How does Facebook affect my everyday life?
50% of Facebooks active users log onto Facebook in any given day. The average time spent on Facebook is about 23 minutes a day. That means that users are spending over 700 billion minutes per month on Facebook. That’s a lot of time out of our day, out of our lives. Bottom line: Facebook takes up a lot of our time.
Looking at the a group from the highest user pool of 18-23 year olds, a small survey done with ten students at Stanford showed that nine out of ten students check Facebook at least once a day, seven students checked over 10 times a day. That’s between classes, on laptops, on iPhones, and at computer clusters. Everytime they sit down at a computer, they will go on Facebook. It becomes a habit, a necessity, almost like opening up their email.
How do these students use Facebook? They chat with classmates, keep in touch with friends far away, keep family members in tune with their lives, keep in tune with others’ lives, learn more about people they just met. The general communicative functions of Facebook are becoming ever so popular and easy to use. Students post on each other’s walls, asking about weekend plans, plan birthday parties over using the events functions, update status. This is all done publically, for all their friends to see. What does this say about Facebook’s users? How does their usage of Facebook affect their lives?
Perhaps since your mom can see weekly updated pictures of you, she feels less inclined to call you and check up on what’s going on in your life. When you go back home on winter break, perhaps catching up with friends over lunch or dinner is less a priority for you. Afterall, you’ve seen their entire freshman year mapped out on their proftile. Connections between people becomes less personal, less emotional. What you know about your friends and family depends not on interactions you have in person, rather what you read on each others’ walls, what their friends are saying, what events they are attending, what statuses they post. The “feeling” one gets from interacting with a person disappears. What you learn about them through their interests, their hometown, their photos, who their friends are, all tangible things recorded on a profile page, is now what defines your friends. “Friendships” are no longer based on emotional connections, rather surface labels and images. The fact that people care so much about what they say on their profile, what others write on their profile just goes to show how important “image” has become for the average citizen.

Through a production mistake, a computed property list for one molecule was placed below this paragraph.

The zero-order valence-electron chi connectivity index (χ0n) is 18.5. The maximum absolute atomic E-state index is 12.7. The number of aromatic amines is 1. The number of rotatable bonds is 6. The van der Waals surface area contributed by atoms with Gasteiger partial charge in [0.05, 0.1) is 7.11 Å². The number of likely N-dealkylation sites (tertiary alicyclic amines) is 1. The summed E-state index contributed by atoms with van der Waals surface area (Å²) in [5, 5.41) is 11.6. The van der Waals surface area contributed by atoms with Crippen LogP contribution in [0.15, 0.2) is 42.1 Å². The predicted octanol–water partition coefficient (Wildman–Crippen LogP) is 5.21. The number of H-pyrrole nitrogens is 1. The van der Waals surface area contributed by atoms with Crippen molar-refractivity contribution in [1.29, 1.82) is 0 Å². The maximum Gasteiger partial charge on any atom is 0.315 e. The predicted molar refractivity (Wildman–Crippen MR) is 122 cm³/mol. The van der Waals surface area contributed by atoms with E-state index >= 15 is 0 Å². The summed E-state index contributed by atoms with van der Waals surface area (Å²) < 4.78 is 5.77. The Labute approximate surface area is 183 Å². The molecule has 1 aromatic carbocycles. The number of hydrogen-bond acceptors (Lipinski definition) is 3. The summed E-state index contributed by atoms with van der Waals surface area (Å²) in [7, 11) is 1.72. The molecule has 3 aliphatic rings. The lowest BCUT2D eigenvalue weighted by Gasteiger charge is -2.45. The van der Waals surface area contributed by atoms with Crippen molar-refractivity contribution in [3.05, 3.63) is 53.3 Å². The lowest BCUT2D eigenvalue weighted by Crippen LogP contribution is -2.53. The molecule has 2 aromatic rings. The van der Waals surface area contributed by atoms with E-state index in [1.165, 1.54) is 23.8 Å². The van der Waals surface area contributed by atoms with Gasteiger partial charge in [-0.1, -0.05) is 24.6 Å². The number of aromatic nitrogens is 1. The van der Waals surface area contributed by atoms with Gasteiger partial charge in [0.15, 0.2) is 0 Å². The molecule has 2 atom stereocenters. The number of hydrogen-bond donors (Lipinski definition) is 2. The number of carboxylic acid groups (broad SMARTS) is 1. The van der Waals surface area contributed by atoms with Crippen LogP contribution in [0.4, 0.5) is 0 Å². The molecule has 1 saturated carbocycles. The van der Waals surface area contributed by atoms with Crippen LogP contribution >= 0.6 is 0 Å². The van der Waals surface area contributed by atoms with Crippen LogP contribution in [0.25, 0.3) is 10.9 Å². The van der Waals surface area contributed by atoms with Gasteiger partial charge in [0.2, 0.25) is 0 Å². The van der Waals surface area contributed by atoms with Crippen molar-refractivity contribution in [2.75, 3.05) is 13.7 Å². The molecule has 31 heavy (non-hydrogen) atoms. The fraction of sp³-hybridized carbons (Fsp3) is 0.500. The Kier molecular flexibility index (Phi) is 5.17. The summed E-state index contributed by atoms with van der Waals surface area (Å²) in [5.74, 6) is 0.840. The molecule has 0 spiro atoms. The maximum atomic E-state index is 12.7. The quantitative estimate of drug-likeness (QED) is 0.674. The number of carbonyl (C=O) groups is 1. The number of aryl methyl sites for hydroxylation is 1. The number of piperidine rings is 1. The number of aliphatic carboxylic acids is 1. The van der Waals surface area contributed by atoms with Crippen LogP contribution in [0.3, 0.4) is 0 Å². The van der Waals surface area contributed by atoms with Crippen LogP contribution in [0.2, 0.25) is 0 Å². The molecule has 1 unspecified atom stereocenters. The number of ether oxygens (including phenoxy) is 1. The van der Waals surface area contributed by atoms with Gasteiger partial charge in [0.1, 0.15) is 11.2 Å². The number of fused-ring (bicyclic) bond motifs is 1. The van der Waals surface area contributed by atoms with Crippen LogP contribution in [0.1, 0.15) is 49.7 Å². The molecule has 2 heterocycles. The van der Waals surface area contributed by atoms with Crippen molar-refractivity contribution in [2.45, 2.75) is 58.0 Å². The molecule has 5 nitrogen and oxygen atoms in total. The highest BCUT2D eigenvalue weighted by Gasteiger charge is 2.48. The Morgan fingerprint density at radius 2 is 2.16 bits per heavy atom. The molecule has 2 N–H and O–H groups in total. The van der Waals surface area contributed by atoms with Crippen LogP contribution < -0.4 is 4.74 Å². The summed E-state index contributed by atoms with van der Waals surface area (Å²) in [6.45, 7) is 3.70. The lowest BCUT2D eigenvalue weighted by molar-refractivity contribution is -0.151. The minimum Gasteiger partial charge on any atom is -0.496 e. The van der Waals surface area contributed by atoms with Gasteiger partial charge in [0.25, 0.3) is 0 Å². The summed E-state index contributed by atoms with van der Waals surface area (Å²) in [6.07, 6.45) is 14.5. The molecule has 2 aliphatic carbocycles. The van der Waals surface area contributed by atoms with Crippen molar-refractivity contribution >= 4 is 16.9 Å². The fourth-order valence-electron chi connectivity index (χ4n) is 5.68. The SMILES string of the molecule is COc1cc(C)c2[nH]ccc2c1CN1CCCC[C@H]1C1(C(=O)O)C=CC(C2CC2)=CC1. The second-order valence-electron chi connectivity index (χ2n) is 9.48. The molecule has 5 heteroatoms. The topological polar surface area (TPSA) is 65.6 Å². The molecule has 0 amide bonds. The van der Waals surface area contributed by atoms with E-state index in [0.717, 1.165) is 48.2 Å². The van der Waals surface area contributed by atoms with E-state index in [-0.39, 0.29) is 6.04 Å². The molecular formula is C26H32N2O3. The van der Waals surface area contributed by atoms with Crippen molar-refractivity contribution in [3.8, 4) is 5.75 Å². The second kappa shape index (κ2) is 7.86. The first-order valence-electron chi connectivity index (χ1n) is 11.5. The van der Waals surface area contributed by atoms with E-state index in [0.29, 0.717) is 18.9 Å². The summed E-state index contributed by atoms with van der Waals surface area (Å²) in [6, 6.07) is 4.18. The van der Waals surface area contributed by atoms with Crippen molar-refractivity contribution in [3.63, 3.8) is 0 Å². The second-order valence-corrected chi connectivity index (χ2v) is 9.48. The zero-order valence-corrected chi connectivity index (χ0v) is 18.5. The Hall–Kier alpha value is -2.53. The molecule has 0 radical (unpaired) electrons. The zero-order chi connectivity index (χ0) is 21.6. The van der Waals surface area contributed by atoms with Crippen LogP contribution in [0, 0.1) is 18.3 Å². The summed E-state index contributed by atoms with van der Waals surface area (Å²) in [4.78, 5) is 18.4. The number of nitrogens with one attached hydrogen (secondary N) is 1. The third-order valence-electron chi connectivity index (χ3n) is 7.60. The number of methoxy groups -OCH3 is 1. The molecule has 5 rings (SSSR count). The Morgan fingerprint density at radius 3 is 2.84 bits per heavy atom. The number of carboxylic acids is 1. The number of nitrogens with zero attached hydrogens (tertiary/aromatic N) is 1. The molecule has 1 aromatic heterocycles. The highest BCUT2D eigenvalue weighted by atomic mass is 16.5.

Consider other ways spending more time on Facebook affects our lives. More time being spent on Facebook means longer interaction with and influence from advertisers. This means that the average Facebook user will also be spending more time surfing the web. Advertisesments for clothing, food services, games, will entice Facebook users to other websites, keeping them online and at their computer for longer amounts of time. People no longer will need to go out to shop for clothing, rather they can shop on americanapparel.net. These advertisements help Facebook users save time by not having to go to the store, but also minimize the number of physical interactions they have with the outside world. Are we confined to a computer screen in order to communicate with even just our next door neighbor? Are we a society who no longer values human relationships, but rather social labels and images?